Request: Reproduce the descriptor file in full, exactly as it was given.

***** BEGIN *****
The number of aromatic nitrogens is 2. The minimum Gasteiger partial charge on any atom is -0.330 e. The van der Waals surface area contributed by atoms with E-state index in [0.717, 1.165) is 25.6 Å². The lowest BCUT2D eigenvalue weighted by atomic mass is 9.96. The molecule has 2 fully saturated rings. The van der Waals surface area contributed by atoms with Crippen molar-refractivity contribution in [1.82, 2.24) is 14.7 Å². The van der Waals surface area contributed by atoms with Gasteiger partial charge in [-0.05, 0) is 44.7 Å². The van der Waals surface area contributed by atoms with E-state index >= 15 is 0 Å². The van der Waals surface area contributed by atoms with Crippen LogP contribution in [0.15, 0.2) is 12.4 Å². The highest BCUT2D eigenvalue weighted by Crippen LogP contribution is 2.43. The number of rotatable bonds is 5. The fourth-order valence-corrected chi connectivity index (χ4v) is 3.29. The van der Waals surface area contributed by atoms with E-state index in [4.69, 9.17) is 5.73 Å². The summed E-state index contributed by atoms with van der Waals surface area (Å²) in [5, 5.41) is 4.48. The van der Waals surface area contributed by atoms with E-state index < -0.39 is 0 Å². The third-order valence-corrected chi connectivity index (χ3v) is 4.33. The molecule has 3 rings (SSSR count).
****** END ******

The number of aromatic nitrogens is 2. The minimum Gasteiger partial charge on any atom is -0.330 e. The van der Waals surface area contributed by atoms with E-state index in [0.717, 1.165) is 25.6 Å². The lowest BCUT2D eigenvalue weighted by atomic mass is 9.96. The molecule has 2 fully saturated rings. The van der Waals surface area contributed by atoms with Crippen molar-refractivity contribution in [1.82, 2.24) is 14.7 Å². The van der Waals surface area contributed by atoms with Gasteiger partial charge in [-0.05, 0) is 44.7 Å². The van der Waals surface area contributed by atoms with E-state index >= 15 is 0 Å². The van der Waals surface area contributed by atoms with Crippen LogP contribution in [0.15, 0.2) is 12.4 Å². The highest BCUT2D eigenvalue weighted by Crippen LogP contribution is 2.43. The number of rotatable bonds is 5. The fourth-order valence-corrected chi connectivity index (χ4v) is 3.29. The van der Waals surface area contributed by atoms with E-state index in [4.69, 9.17) is 5.73 Å². The summed E-state index contributed by atoms with van der Waals surface area (Å²) in [5, 5.41) is 4.48. The van der Waals surface area contributed by atoms with E-state index < -0.39 is 0 Å². The third-order valence-corrected chi connectivity index (χ3v) is 4.33. The molecule has 3 rings (SSSR count).